I hated the subway. It was filled with rude people and lunatics. First, the wait for the train. You have to watch out for pick pockets and nauseous homeless drunk on cheap spirits. The moment the sounds of the street faded you knew you were in for a treat. It seemed the cities worst centered around the subway, so I guess that makes me one of the cities worst. To be honest, if I had energy to walk across the city, I would, but I cant and this is one of the mundane problems. However, this is nothing compared to the train ride itself.
The last time I rode the subway was unforgettable because even to this day I have no idea what happened. I stepped on and found a free seat. The stiff chair bugged me. It was so easy to slide right off or into someone else. I soon realized this was even more so for this train when we set off. The train lurched forward so fast I grabbed the edge of the chair to keep from sliding off. Such a burst of speed was surprising, but I let the thought pass for a moment and concerned myself with just making it to the end of the trip.
I looked around to see if anyone had noticed, but they didn't. They continued to read, sleep or stare aimlessly at the floor. I couldn't blame them for trying to pass the time, but something was off and I couldn't be the only one who noticed. The train was moving faster and faster. The lights in the tunnels sped past, stretching with the Doppler Effect. Soon they became one continuous beam of light and I sat there like the greatest fool of the people. My head darted from side-to-side looking at the people and outside the window. Was it always this way or was my mind snapping? A question I asked myself several times that week.
My eyes were wide as I stared at this light. Just as soon as it started it disappeared. The tunnel lights vanished and the train shook more than usual. Thinking back on the scenario I wonder why I wasn't making a bigger scene. I will add that to the list of things I can't explain that night. My eyes eventually drifted to the passengers across from me and I found myself noticing something unusual. There was a couple across from me. The man sat with one leg over the other while the woman had her legs apart. The man was dressed in a suit and the woman in a short dress, reading a newspaper. I found it more unusual when the man turned to stare at me the moment I started studying his face.
The train began to slow and soon the familiar light of another stop had arrived. Passengers left, others came on. I watched the couple leave as well as other unusual figures. Again, I don't understand my behavior. I should have just walked off with them, but it wasn't my stop. In fact, it was the stop that came before the one I was waiting at. I threw away the idea that the train went backwards. It was probably just a mistake with the signs, but I believe now that it was something keeping me on that train. A force or person that didn't want me to walk off and stay on for another trip.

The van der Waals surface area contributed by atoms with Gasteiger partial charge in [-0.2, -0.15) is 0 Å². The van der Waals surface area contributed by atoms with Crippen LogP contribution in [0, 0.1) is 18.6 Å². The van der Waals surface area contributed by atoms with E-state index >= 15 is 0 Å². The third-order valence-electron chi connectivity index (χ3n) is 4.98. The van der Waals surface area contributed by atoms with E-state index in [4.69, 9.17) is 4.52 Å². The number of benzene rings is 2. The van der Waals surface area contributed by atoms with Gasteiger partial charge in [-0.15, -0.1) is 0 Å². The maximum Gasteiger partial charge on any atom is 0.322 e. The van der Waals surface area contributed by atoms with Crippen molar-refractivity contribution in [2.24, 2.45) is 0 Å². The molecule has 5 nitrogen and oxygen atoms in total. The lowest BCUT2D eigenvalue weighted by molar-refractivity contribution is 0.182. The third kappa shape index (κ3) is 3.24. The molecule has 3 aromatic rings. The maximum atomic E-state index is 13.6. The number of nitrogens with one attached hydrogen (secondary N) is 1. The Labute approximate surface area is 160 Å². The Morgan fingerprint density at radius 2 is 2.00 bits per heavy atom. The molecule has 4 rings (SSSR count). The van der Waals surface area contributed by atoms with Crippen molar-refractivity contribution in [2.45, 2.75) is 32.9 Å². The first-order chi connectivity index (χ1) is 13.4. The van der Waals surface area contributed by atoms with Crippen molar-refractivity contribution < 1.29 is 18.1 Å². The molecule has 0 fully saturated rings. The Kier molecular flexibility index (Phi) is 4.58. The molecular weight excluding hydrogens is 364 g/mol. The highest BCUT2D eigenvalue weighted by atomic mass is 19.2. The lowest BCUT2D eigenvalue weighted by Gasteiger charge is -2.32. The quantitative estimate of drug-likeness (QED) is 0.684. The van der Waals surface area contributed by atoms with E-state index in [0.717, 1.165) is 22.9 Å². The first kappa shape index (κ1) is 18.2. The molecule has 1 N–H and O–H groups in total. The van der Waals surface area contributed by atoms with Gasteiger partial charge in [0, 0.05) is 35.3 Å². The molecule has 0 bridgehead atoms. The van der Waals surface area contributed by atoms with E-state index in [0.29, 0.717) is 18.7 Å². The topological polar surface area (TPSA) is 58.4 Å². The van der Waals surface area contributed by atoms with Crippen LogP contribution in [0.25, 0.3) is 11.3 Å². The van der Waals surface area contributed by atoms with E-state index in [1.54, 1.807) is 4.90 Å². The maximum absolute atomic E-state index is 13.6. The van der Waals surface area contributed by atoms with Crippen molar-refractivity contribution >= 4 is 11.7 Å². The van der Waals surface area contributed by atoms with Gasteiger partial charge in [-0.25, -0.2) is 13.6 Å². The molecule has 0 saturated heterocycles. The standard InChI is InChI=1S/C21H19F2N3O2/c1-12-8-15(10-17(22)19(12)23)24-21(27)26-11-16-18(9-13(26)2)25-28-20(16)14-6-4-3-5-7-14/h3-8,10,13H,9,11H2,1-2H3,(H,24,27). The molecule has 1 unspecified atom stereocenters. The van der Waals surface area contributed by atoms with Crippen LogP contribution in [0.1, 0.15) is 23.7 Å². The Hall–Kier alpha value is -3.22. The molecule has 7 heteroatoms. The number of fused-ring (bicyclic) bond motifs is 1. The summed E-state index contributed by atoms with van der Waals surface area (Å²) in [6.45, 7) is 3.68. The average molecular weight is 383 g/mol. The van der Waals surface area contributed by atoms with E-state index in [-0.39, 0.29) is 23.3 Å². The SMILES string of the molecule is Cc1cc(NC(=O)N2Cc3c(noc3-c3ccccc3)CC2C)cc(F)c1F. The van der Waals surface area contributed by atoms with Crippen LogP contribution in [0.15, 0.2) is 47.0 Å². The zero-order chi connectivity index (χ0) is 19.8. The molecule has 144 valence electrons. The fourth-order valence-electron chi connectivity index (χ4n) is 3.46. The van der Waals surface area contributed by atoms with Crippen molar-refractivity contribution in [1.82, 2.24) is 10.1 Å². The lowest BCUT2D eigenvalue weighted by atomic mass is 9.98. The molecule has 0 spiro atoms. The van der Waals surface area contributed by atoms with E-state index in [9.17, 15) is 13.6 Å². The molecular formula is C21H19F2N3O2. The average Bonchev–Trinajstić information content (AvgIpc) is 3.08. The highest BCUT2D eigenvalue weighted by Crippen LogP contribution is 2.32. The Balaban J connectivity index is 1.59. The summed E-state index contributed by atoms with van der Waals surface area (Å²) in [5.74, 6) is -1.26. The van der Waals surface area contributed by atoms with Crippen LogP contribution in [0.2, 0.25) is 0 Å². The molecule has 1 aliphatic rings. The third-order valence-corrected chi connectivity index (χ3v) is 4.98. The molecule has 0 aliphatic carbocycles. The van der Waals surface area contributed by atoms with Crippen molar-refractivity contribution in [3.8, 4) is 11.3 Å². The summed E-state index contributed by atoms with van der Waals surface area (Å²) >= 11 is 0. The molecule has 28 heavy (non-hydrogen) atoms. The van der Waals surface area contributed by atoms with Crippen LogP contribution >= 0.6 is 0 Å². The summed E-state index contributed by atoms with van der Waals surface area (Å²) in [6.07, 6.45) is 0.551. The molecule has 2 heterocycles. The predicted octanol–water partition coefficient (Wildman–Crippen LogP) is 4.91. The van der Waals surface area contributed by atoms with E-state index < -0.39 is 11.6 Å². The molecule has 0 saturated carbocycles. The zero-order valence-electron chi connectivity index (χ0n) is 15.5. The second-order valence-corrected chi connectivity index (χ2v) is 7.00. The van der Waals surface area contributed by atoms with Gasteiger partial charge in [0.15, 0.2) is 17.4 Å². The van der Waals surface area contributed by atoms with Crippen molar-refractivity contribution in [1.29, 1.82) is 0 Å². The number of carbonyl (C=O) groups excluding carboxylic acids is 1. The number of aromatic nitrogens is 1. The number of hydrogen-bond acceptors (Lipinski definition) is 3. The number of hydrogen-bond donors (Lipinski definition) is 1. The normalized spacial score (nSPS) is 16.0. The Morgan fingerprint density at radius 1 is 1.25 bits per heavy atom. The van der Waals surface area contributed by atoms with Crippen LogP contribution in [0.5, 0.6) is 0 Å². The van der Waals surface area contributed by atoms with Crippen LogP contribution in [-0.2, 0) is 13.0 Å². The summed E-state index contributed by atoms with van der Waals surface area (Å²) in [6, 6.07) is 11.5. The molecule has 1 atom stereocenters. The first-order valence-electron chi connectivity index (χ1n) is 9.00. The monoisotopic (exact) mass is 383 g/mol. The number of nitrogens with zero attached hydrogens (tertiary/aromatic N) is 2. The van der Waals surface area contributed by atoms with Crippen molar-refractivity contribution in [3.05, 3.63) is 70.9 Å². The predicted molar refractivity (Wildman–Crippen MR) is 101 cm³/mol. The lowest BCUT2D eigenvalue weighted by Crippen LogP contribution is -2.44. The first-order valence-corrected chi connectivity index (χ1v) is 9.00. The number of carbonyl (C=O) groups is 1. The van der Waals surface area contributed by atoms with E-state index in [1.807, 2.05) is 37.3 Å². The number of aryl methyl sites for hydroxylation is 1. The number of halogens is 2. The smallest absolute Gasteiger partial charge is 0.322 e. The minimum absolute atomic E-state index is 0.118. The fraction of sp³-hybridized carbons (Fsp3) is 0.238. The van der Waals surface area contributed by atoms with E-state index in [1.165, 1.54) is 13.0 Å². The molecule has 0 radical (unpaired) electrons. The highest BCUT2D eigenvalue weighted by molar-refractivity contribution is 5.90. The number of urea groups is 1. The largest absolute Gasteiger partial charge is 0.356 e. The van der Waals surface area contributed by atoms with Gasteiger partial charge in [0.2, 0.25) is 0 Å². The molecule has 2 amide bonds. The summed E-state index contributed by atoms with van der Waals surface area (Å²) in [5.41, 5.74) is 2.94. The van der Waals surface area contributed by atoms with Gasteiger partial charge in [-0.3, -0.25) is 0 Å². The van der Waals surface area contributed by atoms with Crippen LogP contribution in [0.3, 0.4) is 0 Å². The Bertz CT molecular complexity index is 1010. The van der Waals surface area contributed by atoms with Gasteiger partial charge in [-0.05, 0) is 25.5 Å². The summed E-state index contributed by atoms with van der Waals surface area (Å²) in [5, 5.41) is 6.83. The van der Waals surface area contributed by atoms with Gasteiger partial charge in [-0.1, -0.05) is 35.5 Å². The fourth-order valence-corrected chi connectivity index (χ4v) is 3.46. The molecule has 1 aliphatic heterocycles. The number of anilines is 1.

The train burst forward once again and the darkness returned. There weren't any tunnel lights. It was just a void. I took a quick look around the train. They were all new passengers seated in cheap seats just like mine.
My heart began to beat like an engine pushed to the max. It sensed something was really off now and I began to feel terrified. I felt eyes on me, I felt hands on me, I felt breath of strangers drift across me. It was a harsh feeling and it left me holding my breath and my muscles tensed to the breaking point.
Once more I turned my attention to the passenger across from me and I found that he was staring back at me. His face was masked in shadow, but then he lifted his head enough to reveal the horror of who sat across from me. He didn't have eyes, just flesh where eyes should be. Everyone else had the same trait. Flesh staring at newspapers or at the floor. Everything was silent. The train was making no sound. It was quiet. The lights flickered and the other people lifted their heads simultaneously. It was such a mass movement that I couldn't help but notice.
They were all staring straight at me. Whatever they were knew I could see what they were and they didn't like that. The lights flickered off and my heart stopped. I felt death close its hand on me. A few seconds more of silence and the lights returned. They were gone, all of them. I was in an empty compartment. The tunnel lights had returned with the sound of the train. Just as I noticed this the train began to slow and it soon came to my expected stop.
Without hesitation I climbed off the train. I was the only one to get off. I didn't notice this at first. I was too happy to see other people. These people had eyes. They talked, they read and they were bored.
The train hissed behind me and began to take off. I didn't look back, I just ran back to the surface. I would never take the subway again. I repeated that statement to myself so many times, but I found myself returning to it, never feeling the same again. Where else could I go? Getting a taxi would cost me more than I can afford, I knew nobody with a car and I wouldn't be available to afford one anytime soon. Despite all that I felt I sat in the same cheap seat a few days later, nervous running sweat running down my forehead.
I fear the underground.
Be sure to follow!